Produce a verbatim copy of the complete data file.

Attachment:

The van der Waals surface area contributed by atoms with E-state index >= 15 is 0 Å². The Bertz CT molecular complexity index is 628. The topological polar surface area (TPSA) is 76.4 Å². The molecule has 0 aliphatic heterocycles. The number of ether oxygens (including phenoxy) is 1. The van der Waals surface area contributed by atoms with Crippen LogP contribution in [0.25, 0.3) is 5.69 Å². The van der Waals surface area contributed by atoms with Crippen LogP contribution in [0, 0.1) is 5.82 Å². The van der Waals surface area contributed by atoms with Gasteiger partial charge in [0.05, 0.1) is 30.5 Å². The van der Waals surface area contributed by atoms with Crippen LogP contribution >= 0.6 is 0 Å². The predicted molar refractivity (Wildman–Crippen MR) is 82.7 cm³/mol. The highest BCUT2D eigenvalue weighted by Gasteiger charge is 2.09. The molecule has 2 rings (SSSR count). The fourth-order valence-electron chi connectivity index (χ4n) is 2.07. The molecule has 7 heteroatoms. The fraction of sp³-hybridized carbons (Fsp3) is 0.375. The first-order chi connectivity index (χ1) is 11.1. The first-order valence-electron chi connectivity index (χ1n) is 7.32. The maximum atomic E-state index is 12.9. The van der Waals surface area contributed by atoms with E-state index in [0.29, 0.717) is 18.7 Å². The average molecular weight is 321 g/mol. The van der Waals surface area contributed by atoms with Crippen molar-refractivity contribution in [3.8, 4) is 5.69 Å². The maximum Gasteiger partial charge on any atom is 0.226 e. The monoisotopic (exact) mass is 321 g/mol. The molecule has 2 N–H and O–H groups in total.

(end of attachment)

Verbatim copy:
The van der Waals surface area contributed by atoms with E-state index >= 15 is 0 Å². The Bertz CT molecular complexity index is 628. The topological polar surface area (TPSA) is 76.4 Å². The molecule has 0 aliphatic heterocycles. The number of ether oxygens (including phenoxy) is 1. The van der Waals surface area contributed by atoms with Crippen LogP contribution in [0.25, 0.3) is 5.69 Å². The van der Waals surface area contributed by atoms with Crippen LogP contribution in [0, 0.1) is 5.82 Å². The van der Waals surface area contributed by atoms with Gasteiger partial charge in [0.05, 0.1) is 30.5 Å². The van der Waals surface area contributed by atoms with Crippen LogP contribution >= 0.6 is 0 Å². The predicted molar refractivity (Wildman–Crippen MR) is 82.7 cm³/mol. The highest BCUT2D eigenvalue weighted by Gasteiger charge is 2.09. The molecule has 2 rings (SSSR count). The fourth-order valence-electron chi connectivity index (χ4n) is 2.07. The molecule has 7 heteroatoms. The fraction of sp³-hybridized carbons (Fsp3) is 0.375. The first-order chi connectivity index (χ1) is 11.1. The first-order valence-electron chi connectivity index (χ1n) is 7.32. The maximum atomic E-state index is 12.9. The van der Waals surface area contributed by atoms with E-state index in [0.29, 0.717) is 18.7 Å². The average molecular weight is 321 g/mol. The van der Waals surface area contributed by atoms with Crippen molar-refractivity contribution in [3.8, 4) is 5.69 Å². The maximum Gasteiger partial charge on any atom is 0.226 e. The monoisotopic (exact) mass is 321 g/mol. The molecule has 2 N–H and O–H groups in total.